Susan, I know what you mean about dealing with loads of detail. I don’t put everything I know into a scene though I do think the occasional detail helps to make it real for readers, too.

  7. Kalen Hughes says:

    I’d have to say I’m sort of in-between . . . on the one hand, when I read the scene does play out like a movie in my head, but I’m also aware of the writing itself. Story doesn’t trump everything else for me. A flatly written story won’t hold my attention, no matter how great the plot is. I need at least a bit of lyricism on the page (Julia Ross is a major favorite!).

  8. Kalen Hughes says:

    Oh, I forgot to say:

    Balloonists, Balloonists, Balloonists!!! I’m dying for this book!

  9. janegeorge says:

    My degree is in art. Writing my books is like living in the movie.

    Going deeper into POV has helped me with those pesky tendencies to describe and not show.

    I strive to stay balanced between left brain and right brain by analyzing my sentences while I write. It helps me move forward rather than stopping the movie.

    My son is test-reading my current project, a contemporay YA. He wanted me to pick a famous someone who looks like one of my characters, a 16 year old boy who is both a cutter and super-Gothie-Goth. He found all kinds of pictures of young men in bands. I kept saying, nah, nah, nah, and then I asked him to picture a skinny, teenaged, Goth Clive Owen. I actually found a pic of a very young Clive. My son drew on it to Goth it out, and it is scary how exactly like my character that picture looks.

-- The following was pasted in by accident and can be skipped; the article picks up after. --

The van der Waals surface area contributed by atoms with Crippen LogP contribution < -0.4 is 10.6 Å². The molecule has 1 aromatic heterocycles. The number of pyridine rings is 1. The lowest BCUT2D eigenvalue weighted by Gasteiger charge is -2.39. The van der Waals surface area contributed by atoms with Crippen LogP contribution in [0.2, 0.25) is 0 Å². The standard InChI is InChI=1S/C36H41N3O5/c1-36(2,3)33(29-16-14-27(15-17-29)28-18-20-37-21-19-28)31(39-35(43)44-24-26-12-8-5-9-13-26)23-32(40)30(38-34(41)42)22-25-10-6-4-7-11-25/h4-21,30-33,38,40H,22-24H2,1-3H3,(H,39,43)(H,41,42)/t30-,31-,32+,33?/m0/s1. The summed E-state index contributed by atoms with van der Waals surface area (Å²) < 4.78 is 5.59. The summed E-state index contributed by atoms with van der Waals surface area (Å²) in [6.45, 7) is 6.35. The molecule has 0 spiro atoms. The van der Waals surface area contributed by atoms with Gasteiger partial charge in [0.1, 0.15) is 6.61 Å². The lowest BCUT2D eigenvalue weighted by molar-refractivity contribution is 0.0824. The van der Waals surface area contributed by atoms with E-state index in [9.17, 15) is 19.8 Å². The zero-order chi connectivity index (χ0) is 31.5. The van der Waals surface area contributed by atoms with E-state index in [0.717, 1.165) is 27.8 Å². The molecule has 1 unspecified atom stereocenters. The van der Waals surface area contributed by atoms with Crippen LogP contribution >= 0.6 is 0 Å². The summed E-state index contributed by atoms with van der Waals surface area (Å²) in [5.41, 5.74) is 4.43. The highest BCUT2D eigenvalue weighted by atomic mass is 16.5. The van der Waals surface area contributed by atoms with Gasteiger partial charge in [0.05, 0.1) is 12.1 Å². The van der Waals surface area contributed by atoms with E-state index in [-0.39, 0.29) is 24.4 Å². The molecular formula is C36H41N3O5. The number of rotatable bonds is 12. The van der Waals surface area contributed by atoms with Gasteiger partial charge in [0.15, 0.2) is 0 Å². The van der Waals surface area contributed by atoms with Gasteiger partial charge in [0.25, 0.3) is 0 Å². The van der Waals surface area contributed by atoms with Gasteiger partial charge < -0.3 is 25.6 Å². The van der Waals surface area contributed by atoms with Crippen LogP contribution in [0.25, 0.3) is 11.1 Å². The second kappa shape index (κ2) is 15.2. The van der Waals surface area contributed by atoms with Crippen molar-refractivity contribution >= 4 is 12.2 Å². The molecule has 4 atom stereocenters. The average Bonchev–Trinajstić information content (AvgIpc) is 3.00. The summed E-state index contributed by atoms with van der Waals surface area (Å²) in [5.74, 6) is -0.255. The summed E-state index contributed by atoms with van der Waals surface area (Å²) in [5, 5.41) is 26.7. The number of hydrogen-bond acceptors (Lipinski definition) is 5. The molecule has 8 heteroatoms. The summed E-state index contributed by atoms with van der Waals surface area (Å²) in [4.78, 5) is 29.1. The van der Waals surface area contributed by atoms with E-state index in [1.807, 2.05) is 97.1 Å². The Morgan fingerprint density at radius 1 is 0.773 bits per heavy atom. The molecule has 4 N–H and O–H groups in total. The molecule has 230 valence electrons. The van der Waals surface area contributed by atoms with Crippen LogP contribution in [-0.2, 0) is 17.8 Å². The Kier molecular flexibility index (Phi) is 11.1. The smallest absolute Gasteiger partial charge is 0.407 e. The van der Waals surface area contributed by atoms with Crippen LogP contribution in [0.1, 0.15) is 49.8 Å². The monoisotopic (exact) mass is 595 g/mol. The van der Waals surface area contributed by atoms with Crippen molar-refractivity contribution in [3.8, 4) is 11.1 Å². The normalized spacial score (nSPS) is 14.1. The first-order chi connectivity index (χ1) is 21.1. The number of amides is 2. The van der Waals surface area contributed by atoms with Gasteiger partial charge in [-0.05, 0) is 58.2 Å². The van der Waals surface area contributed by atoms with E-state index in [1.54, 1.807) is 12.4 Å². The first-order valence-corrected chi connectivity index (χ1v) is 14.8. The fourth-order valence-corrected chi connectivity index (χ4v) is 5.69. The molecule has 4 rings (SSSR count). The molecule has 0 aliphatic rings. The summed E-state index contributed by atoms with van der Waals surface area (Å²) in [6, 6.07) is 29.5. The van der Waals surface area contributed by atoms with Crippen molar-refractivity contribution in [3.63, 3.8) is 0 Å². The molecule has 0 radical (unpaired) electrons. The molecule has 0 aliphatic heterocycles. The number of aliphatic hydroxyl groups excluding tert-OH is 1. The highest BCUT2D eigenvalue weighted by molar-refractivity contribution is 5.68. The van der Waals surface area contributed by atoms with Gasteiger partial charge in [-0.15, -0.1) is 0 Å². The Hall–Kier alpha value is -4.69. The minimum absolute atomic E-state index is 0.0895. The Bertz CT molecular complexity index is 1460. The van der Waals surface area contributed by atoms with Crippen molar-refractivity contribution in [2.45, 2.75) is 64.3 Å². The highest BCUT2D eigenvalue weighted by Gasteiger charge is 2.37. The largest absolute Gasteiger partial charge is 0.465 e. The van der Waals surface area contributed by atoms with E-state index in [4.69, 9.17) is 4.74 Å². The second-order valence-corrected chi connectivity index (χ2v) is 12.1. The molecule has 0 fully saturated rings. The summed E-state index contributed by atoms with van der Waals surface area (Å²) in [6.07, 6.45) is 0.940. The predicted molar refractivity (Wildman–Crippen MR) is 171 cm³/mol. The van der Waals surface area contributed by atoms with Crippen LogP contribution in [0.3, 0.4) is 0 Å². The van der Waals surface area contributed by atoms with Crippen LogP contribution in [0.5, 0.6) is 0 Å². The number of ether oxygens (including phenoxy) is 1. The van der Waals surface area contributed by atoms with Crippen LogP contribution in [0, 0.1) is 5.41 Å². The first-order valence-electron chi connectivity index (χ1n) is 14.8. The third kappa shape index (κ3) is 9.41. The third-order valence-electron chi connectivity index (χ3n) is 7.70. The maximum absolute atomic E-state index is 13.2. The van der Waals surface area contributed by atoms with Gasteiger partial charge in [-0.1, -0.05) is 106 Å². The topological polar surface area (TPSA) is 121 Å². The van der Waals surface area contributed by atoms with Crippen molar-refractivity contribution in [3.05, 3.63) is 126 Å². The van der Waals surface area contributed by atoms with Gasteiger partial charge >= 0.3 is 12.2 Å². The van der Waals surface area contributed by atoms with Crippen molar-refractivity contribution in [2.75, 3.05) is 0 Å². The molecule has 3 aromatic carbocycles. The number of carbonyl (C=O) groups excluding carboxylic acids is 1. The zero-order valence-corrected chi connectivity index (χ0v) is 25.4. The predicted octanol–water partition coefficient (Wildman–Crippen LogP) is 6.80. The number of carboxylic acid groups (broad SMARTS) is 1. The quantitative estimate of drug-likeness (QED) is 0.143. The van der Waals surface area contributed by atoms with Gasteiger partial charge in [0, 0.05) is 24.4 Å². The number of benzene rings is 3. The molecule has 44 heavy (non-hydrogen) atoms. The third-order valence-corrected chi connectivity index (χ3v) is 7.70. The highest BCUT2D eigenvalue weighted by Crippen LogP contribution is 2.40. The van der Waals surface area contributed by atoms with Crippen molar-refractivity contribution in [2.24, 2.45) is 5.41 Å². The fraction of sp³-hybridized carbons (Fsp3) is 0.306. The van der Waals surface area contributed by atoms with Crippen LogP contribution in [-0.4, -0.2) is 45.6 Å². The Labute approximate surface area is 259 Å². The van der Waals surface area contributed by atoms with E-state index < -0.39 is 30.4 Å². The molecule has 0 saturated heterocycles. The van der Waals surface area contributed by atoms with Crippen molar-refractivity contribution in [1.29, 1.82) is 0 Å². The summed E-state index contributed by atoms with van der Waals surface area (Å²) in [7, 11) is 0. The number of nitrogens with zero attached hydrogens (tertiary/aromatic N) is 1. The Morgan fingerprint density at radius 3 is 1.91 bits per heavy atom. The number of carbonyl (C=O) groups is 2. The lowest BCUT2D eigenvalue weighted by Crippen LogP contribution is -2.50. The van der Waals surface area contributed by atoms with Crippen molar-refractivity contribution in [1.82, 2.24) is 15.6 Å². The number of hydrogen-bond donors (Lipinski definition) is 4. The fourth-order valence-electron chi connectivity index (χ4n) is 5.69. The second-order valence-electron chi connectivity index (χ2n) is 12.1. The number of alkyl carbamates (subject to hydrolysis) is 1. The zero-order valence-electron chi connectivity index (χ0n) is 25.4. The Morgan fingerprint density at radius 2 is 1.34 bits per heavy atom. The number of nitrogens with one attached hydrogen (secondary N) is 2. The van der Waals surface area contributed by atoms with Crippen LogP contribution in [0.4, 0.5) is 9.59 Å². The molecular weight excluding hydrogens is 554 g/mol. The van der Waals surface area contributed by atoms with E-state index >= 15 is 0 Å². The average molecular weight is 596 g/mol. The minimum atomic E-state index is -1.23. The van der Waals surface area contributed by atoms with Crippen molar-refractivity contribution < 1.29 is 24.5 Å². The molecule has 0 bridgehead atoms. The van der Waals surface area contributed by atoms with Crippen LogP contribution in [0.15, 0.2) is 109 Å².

10. Elena Greene says:

    A flatly written story won’t hold my attention, no matter how great the plot is.

    I agree though for a slightly different reason: a flatly written story doesn’t translate into a good film in my head. A beautifully written one will create a vivid picture even though I don’t notice the writing unless I stop to analyze it.

    Which is what my voice exercize is all about. Now that I think about it more, I’ve heard some writers say they can’t read fiction while they’re writing because they find it affects their voice. I feel differently. I think we all have our influences. I learned very early that I couldn’t directly imitate them. My first (unpublished) attempts were cheap imitation Georgette Heyer and very unsatisfying! But I learn a lot from studying them.

    Balloonists, Balloonists, Balloonists!!! I’m dying for this book!

    Aw, thanks! πŸ™‚

  11. Elena Greene says:

    I strive to stay balanced between left brain and right brain by analyzing my sentences while I write. It helps me move forward rather than stopping the movie.

    It’s great that you can do that, Jane. For me it would be like spinning plates while riding a unicycle. πŸ™‚

  12. janegeorge says:

    **For me it would be like spinning plates while riding a unicycle. :)**

    You’d fit right in my story! I have characters who do that “for real.”

    If I don’t try and balance my brains, the left half would be so shrunken and the right so swollen that my right cheek would be squashed flat on my desk all time.

    I have a left brain only day job, too. Not that I really want to think about it…